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The Grey Teal

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The Grey Teal
Photograph by Rodney King

The Grey Teal is not just a duck.

Do you use single words to describe bird species? For example, parrots, pigeons, quails, ducks, honeyeaters, finches, wrens, and the list goes on.

Do you struggle to name more than a few dozen of the hundreds of different birds found in the North-West/New England?

If you answered yes, you are certainly not alone as identification of birds is not easy. Firstly, birds rarely stay still for very long and secondly, they often keep their distance from people. 

Thus, identifying the distinguishing features is very difficult. Even identifying birds arriving for a drink at a bird bath is not easy, especially the smaller birds as they flash in for a sip, and then bolt for cover!

However, a decent set of binoculars solves most of the problems, and if backed up by a camera with a zoom lens, a whole new world opens up. Plus, one is never bored, even for short of periods.

Twenty minutes to kill

Last week in between showers of rain and with fading light, I took a quick walk to a small dam and was rewarded with twenty minutes of fun. 

While the photos of the Grey Teal are not super sharp, and have been heavily cropped, never-the-less they clearly reveal an attractive bird. Of all the ducks, teal are my favourite to watch and most helpfully, they generally cooperate by staying around.

When I neared the dam a pair of Pacific Black ducks immediately bolted, but the teal remained and simply carried on. Keeping a distance of about 40 metres between us, they felt safe and continued to feed as I enjoyed their company. 

Walking home I reflected on how great this little break was both physically and mentally. And, most importantly, it sure beat mowing the grass! However, it made me think of all the people who miss this type of life style, simply for the sake of a few hundred dollars for a set of binoculars.

Living in country areas opens up nature for everyone, and my messages is; why not introduce the family to bird watching by tossing in a set of binoculars the next time you head outdoors. Kids would love it and competitions to name the species would be a great learning curve.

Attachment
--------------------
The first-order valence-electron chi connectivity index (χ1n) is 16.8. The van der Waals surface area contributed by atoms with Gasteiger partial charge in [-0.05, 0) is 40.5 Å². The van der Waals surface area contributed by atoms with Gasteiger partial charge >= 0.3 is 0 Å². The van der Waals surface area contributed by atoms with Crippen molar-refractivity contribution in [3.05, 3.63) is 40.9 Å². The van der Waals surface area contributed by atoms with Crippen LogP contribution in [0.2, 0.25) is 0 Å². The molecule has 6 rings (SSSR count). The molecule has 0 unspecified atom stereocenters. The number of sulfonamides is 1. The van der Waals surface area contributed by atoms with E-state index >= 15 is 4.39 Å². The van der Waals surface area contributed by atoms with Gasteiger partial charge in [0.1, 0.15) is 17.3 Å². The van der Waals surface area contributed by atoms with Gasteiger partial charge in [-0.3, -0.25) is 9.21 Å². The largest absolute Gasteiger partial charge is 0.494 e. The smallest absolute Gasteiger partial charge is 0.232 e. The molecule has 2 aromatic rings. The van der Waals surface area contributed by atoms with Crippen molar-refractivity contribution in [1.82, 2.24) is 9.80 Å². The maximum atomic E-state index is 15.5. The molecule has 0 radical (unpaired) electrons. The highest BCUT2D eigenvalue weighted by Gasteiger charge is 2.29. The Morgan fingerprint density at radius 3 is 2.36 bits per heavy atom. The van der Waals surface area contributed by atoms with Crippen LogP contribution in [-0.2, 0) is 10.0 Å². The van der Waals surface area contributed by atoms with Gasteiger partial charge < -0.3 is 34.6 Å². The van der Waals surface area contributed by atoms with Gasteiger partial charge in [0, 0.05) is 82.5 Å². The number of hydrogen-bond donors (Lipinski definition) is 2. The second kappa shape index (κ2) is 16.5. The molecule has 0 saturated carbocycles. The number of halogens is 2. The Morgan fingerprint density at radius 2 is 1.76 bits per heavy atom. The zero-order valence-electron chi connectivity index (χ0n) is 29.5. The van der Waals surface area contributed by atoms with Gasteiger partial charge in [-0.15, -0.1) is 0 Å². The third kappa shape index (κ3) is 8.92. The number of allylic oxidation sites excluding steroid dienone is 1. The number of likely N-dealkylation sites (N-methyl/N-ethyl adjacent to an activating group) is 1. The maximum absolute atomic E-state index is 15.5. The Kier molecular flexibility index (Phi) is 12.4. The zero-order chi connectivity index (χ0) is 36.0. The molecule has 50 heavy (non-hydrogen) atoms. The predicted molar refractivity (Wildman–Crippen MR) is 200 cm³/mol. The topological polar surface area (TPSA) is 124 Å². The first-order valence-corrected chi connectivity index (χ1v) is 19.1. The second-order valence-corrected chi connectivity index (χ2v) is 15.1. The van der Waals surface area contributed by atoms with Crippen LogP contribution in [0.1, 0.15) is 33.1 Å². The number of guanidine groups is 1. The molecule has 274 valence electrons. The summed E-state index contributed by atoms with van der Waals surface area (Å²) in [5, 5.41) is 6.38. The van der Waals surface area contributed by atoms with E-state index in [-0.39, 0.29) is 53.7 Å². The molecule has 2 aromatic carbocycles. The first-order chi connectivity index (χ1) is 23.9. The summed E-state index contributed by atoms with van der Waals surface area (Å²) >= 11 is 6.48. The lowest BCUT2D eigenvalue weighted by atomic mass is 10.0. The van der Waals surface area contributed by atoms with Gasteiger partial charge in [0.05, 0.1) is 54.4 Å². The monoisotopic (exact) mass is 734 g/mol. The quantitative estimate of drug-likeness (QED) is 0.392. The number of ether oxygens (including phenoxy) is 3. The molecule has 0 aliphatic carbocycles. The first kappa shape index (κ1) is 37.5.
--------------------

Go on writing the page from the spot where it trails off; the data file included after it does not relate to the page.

However enough of that, now for a little more about my friends, the Grey Teal. 

Grey Teal

Bird life Australia says of the Grey Teal:

‘When it comes to spectacular movements, the Grey Teal is unsurpassed by any other Australian waterfowl. Responding to rainfall, or lack of it, they cover vast distances in search of suitable water, and occur on every type of wetland. When the water dries up, they disperse to look for more, turning up almost anywhere, including at waterholes in the desert. These extensive travels have also taken some Grey Teal beyond Australia’s shores to Indonesia, New Guinea and New Zealand, and even to subantarctic Macquarie Island.

Feeding

Grey Teals feed in small to large flocks. Food consists of a variety of types and includes dry land plants, aquatic plants, seeds, crustaceans, and insects and the larvae. Feeding methods are also varied. Birds may dabble (filter surface water or mud through the bill), upend and feed from the bottom, or graze from the surface of the water on plant material.

Breeding

Grey Teals may breed when there is available food and waterways are suitable. Taking advantage of this opportunistic breeding style, birds lay soon after suitable conditions arrive and may raise several broods while the conditions remain favourable. If conditions are not suitable, birds may not breed at all in a year. Most breeding takes place around inland waterways, and nests may be placed on the ground, in rabbit burrows or in tree hollows. The birds normally lay their eggs on the bare floor of the nest site, which are then covered with down (feathers).’

Grey Teal is not just another duck
Photo of The Grey Teal by Rod King

Wanted bird stories

In future other bird articles will be published, and we invite bird watchers to share their stories about their favourites. Also, a few tips on bird photography and the best way to get started would be very much appreciated.

The more people taking an interest in all our wildlife, the more chance we have of saving habitat from destruction. So please join us. 

Note from Rod:

If you enjoyed this, and other features in Bingara Magazine, you may wish to receive our weekly emails containing links to important articles. To join up, simply email us at thelocal19@bigpond.com with your name and phone number.

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